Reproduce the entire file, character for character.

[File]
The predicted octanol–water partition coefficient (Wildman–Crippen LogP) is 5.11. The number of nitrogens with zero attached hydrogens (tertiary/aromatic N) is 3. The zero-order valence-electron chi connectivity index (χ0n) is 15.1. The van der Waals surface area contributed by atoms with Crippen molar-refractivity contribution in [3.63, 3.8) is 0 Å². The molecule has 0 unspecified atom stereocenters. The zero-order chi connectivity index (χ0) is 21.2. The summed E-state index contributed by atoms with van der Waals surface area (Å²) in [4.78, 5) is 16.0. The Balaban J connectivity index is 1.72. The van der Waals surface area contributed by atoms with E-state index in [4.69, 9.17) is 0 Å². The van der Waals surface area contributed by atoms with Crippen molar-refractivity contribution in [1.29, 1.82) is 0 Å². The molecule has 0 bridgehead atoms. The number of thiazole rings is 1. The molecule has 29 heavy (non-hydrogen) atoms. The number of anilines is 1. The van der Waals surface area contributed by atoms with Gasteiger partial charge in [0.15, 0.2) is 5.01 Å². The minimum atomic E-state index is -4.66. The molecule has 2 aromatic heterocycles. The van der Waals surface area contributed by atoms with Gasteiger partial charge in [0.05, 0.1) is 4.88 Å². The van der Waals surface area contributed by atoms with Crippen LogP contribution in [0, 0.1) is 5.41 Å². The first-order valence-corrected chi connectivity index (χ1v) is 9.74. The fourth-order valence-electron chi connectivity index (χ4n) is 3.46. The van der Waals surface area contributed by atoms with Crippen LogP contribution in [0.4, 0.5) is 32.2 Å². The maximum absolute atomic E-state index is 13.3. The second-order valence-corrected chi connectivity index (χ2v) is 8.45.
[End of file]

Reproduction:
The predicted octanol–water partition coefficient (Wildman–Crippen LogP) is 5.11. The number of nitrogens with zero attached hydrogens (tertiary/aromatic N) is 3. The zero-order valence-electron chi connectivity index (χ0n) is 15.1. The van der Waals surface area contributed by atoms with Crippen molar-refractivity contribution in [3.63, 3.8) is 0 Å². The molecule has 0 unspecified atom stereocenters. The zero-order chi connectivity index (χ0) is 21.2. The summed E-state index contributed by atoms with van der Waals surface area (Å²) in [4.78, 5) is 16.0. The Balaban J connectivity index is 1.72. The van der Waals surface area contributed by atoms with E-state index in [4.69, 9.17) is 0 Å². The van der Waals surface area contributed by atoms with Crippen molar-refractivity contribution in [1.29, 1.82) is 0 Å². The molecule has 0 bridgehead atoms. The number of thiazole rings is 1. The molecule has 29 heavy (non-hydrogen) atoms. The number of anilines is 1. The van der Waals surface area contributed by atoms with Gasteiger partial charge in [0.15, 0.2) is 5.01 Å². The minimum atomic E-state index is -4.66. The molecule has 2 aromatic heterocycles. The van der Waals surface area contributed by atoms with Gasteiger partial charge in [0.05, 0.1) is 4.88 Å². The van der Waals surface area contributed by atoms with Crippen LogP contribution in [0, 0.1) is 5.41 Å². The first-order valence-corrected chi connectivity index (χ1v) is 9.74. The fourth-order valence-electron chi connectivity index (χ4n) is 3.46. The van der Waals surface area contributed by atoms with Crippen LogP contribution in [0.4, 0.5) is 32.2 Å². The maximum absolute atomic E-state index is 13.3. The second-order valence-corrected chi connectivity index (χ2v) is 8.45.